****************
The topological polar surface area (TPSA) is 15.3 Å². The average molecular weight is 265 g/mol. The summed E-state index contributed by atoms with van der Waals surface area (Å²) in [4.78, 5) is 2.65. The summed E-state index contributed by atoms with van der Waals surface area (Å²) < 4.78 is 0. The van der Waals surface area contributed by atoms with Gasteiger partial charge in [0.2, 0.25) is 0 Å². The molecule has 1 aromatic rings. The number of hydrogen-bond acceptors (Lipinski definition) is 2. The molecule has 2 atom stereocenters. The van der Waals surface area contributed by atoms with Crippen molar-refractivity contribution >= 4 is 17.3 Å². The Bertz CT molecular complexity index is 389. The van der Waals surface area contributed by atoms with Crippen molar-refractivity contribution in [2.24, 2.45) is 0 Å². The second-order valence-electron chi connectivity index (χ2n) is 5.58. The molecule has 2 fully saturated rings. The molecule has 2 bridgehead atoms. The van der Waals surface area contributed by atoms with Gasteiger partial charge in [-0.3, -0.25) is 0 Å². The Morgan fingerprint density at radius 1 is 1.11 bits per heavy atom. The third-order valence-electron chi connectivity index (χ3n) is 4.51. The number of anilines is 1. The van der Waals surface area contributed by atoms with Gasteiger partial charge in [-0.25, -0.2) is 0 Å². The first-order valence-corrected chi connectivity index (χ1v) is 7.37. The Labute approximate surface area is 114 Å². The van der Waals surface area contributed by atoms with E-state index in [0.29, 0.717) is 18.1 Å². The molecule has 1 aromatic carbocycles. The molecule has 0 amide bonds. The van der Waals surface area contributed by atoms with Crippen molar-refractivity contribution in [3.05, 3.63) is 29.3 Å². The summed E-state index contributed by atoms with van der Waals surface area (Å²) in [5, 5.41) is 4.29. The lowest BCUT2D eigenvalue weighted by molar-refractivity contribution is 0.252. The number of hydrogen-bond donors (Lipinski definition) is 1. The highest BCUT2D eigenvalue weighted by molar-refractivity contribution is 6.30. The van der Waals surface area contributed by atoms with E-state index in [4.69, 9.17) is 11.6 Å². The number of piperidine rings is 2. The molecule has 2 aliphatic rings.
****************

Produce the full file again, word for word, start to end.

The topological polar surface area (TPSA) is 15.3 Å². The average molecular weight is 265 g/mol. The summed E-state index contributed by atoms with van der Waals surface area (Å²) in [4.78, 5) is 2.65. The summed E-state index contributed by atoms with van der Waals surface area (Å²) < 4.78 is 0. The van der Waals surface area contributed by atoms with Gasteiger partial charge in [0.2, 0.25) is 0 Å². The molecule has 1 aromatic rings. The number of hydrogen-bond acceptors (Lipinski definition) is 2. The molecule has 2 atom stereocenters. The van der Waals surface area contributed by atoms with Crippen molar-refractivity contribution >= 4 is 17.3 Å². The Bertz CT molecular complexity index is 389. The van der Waals surface area contributed by atoms with Crippen molar-refractivity contribution in [2.24, 2.45) is 0 Å². The second-order valence-electron chi connectivity index (χ2n) is 5.58. The molecule has 2 fully saturated rings. The molecule has 2 bridgehead atoms. The van der Waals surface area contributed by atoms with Gasteiger partial charge in [-0.3, -0.25) is 0 Å². The Morgan fingerprint density at radius 1 is 1.11 bits per heavy atom. The third-order valence-electron chi connectivity index (χ3n) is 4.51. The number of anilines is 1. The van der Waals surface area contributed by atoms with Gasteiger partial charge in [-0.25, -0.2) is 0 Å². The first-order valence-corrected chi connectivity index (χ1v) is 7.37. The Labute approximate surface area is 114 Å². The van der Waals surface area contributed by atoms with E-state index in [0.29, 0.717) is 18.1 Å². The molecule has 1 aromatic carbocycles. The molecule has 0 amide bonds. The van der Waals surface area contributed by atoms with Crippen molar-refractivity contribution in [3.05, 3.63) is 29.3 Å². The summed E-state index contributed by atoms with van der Waals surface area (Å²) in [5, 5.41) is 4.29. The lowest BCUT2D eigenvalue weighted by molar-refractivity contribution is 0.252. The number of hydrogen-bond donors (Lipinski definition) is 1. The highest BCUT2D eigenvalue weighted by molar-refractivity contribution is 6.30. The van der Waals surface area contributed by atoms with E-state index in [4.69, 9.17) is 11.6 Å². The number of piperidine rings is 2. The molecule has 2 aliphatic rings.